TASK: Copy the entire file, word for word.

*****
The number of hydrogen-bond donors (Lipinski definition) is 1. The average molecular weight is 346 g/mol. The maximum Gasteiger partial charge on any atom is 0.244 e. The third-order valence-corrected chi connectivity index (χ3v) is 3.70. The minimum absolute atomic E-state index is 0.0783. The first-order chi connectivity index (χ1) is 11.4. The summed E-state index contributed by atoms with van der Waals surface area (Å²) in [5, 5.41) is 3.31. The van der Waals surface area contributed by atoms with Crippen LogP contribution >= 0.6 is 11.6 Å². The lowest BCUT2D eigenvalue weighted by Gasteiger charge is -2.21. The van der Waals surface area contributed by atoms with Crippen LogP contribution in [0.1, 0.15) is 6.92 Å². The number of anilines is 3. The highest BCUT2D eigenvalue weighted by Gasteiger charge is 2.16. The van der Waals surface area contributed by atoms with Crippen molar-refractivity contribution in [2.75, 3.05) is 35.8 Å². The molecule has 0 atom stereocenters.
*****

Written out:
The number of hydrogen-bond donors (Lipinski definition) is 1. The average molecular weight is 346 g/mol. The maximum Gasteiger partial charge on any atom is 0.244 e. The third-order valence-corrected chi connectivity index (χ3v) is 3.70. The minimum absolute atomic E-state index is 0.0783. The first-order chi connectivity index (χ1) is 11.4. The summed E-state index contributed by atoms with van der Waals surface area (Å²) in [5, 5.41) is 3.31. The van der Waals surface area contributed by atoms with Crippen LogP contribution >= 0.6 is 11.6 Å². The lowest BCUT2D eigenvalue weighted by Gasteiger charge is -2.21. The van der Waals surface area contributed by atoms with Crippen LogP contribution in [0.1, 0.15) is 6.92 Å². The number of anilines is 3. The highest BCUT2D eigenvalue weighted by Gasteiger charge is 2.16. The van der Waals surface area contributed by atoms with Crippen molar-refractivity contribution in [2.75, 3.05) is 35.8 Å². The molecule has 0 atom stereocenters.